Can you tell stories to teach kids yoga poses? Absolutely.
Teaching kids yoga is way different from teaching adult yoga. Kids like to play, have fun, pretend, and be noisy. Not what you’d expect in an adult yoga class with calm, quiet, controlled movement.
If you want to teach kids yoga, you need to meet the kids where they are and teach them in a way that fits their age.
But how do you explain how to do each yoga pose in a kid-friendly way?
Imagine you have a whole group of kiddos, active and moving, needing something to hook them and keep them interested.
What do you do??
I highly recommend using yoga stories with yoga poses added in.
It’s so simple and so fun, especially with kids as young as 2 and up to ages 9 or 10!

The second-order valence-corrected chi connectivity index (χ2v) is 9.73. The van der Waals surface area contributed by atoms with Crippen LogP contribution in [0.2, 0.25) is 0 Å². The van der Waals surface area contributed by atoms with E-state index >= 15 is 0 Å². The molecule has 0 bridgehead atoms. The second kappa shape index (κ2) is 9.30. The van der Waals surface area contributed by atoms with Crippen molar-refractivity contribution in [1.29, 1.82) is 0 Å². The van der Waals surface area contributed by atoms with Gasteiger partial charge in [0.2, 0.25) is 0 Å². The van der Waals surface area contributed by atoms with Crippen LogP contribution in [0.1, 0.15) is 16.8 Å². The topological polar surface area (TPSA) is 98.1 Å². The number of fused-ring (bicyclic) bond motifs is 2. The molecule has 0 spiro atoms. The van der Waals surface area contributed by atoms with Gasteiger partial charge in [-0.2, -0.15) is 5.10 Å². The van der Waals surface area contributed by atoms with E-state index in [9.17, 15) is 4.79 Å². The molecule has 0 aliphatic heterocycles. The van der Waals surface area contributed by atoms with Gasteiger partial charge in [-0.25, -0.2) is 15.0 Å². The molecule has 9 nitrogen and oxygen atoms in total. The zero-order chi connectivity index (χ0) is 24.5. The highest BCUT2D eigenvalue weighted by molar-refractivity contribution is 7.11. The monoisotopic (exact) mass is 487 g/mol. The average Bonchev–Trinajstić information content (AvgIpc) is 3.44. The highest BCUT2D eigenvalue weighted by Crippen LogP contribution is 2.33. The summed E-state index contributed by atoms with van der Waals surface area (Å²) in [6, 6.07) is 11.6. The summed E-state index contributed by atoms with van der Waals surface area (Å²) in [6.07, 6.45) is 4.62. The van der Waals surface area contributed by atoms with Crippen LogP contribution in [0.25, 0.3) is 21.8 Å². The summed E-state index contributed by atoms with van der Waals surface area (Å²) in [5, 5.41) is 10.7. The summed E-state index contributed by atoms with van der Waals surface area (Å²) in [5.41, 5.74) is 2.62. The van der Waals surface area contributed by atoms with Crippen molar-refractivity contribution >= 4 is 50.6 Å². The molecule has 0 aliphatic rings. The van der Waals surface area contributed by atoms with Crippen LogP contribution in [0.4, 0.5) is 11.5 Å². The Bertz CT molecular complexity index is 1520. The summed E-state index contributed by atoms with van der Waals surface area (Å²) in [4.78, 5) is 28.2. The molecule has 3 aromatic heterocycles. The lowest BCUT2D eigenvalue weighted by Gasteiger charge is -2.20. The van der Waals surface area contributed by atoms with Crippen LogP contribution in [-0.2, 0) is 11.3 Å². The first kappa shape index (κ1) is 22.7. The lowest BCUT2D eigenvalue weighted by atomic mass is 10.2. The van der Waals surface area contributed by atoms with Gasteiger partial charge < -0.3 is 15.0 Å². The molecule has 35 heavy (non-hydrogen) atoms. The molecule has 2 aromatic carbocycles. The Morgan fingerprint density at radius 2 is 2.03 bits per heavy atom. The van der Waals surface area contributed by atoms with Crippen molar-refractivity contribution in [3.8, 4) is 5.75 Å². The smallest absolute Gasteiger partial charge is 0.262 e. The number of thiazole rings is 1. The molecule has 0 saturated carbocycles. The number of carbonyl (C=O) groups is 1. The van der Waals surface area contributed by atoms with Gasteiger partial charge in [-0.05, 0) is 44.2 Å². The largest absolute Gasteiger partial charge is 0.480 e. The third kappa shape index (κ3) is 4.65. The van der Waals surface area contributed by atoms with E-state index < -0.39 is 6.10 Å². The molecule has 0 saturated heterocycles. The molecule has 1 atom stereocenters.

How do you teach yoga with stories?
- Tell or read a story that you know, or make one up.
- Put some movement with it, and some animal yoga poses where it makes sense in the story.
- Tell the kiddos to follow along with your movements and, voila! You are teaching kids yoga with stories.
There’s something incredibly compelling about our voices as soon as we start telling a story that makes kids (and people) want to listen.
There is a reason so many cultures have folktales, creation stories and myths that are passed down in oral traditions. Stories are things that we remember, and when you add in movement it can be even more powerful.
Here’s a short video of myself doing a kids yoga story lesson to the book, I Want My Hat Back by Jon Klassen.
Keep reading to learn more about how to create yoga stories for kids!
It just so happens though, telling stories with yoga poses really helps kids learn yoga poses.
Almost all of the poses are either animals or nature-related things with your odd transportation vehicle thrown in (boat, airplane, plow).